Adenosine-to-inosine editing is one of the most frequent post-transcriptional modifications, manifested as A-to-G mismatches when comparing RNA sequences with their source DNA. Recently, a number of RNA-seq data sets have been screened for the presence of A-to-G editing, and hundreds of thousands of editing sites identified. Here we show that existing screens missed the majority of sites by ignoring reads with excessive (‘hyper’) editing that do not easily align to the genome. We show that careful alignment and examination of the unmapped reads in RNA-seq studies reveal numerous new sites, usually many more than originally discovered, and in precisely those regions that are most heavily edited. Specifically, we discover 327,096 new editing sites in the heavily studied Illumina Human BodyMap data and more than double the number of detected sites in several published screens. We also identify thousands of new sites in mouse, rat, opossum and fly. Our results establish that hyper-editing events account for the majority of editing sites.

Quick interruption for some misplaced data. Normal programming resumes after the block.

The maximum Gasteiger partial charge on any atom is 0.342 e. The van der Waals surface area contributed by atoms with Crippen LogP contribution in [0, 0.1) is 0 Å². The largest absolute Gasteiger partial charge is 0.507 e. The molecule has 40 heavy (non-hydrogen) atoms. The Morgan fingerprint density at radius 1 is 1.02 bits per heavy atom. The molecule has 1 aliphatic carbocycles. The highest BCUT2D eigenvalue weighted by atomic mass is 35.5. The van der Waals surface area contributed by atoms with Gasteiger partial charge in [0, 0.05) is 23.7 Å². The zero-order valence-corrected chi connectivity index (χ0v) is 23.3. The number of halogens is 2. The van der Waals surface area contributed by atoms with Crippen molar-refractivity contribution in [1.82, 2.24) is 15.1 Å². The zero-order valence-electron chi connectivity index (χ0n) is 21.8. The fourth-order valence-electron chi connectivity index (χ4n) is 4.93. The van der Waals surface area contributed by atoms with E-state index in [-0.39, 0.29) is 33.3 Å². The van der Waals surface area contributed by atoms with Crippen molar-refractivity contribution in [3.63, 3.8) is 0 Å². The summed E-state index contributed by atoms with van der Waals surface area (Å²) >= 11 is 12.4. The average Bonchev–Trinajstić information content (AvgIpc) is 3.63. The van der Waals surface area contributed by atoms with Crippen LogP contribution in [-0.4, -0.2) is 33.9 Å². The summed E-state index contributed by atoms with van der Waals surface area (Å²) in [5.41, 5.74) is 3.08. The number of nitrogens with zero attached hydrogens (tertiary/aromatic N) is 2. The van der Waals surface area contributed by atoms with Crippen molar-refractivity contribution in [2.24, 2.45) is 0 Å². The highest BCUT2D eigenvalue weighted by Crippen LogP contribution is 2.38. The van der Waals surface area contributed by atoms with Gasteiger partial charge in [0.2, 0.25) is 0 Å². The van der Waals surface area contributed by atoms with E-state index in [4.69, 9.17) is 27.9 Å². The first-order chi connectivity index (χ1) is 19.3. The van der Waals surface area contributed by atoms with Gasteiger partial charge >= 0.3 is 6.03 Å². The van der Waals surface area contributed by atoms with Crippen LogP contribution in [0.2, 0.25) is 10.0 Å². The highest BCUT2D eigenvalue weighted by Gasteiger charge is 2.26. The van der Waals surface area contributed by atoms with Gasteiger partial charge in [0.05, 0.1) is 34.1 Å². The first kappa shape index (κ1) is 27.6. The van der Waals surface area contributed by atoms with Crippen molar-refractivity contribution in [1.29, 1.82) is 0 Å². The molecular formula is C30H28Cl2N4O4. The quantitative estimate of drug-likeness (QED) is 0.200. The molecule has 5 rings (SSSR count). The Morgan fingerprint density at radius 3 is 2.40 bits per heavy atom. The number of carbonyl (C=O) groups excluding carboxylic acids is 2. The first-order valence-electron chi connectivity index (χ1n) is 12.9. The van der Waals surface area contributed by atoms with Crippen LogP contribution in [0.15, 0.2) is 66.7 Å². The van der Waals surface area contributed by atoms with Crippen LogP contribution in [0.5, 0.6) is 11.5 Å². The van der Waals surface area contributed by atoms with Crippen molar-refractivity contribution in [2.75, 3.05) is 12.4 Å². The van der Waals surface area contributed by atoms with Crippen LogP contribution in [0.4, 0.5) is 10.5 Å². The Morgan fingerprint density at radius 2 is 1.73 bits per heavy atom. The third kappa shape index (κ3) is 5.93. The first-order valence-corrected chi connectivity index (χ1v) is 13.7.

RNA editing is a frequent post-transcriptional modification that leads to nucleotide changes at specific locations. As such, it can be detected directly by sequencing, allowing large-scale screening of editing events. Adenosine-to-inosine (A-to-I) editing is the most common form of editing in mammals, and is catalysed by the adenosine deaminases ADAR1 and ADAR2 proteins, whose target is double-stranded (ds) RNA1,2,3,4. Alu repeats are short (≈300 bp) mobile elements widespread in primates, with over a million copies in the human genome. Due to their density, nearby Alu repeats of reverse orientation are common, and if transcribed, can form dsRNA. Therefore, adenosines in inverted pairs of Alu repeats are the majority of known RNA-editing sites, where they are edited irregularly5,6,7,8,9. Consistent editing of a handful of coding nucleotides is also known, with the editing of some sites being essential. Recently, the effect of RNA editing has been gradually elucidated and its connections to various diseases have been established10,11,12. It is, therefore, of importance to be able to accurately detect RNA editing in a sample.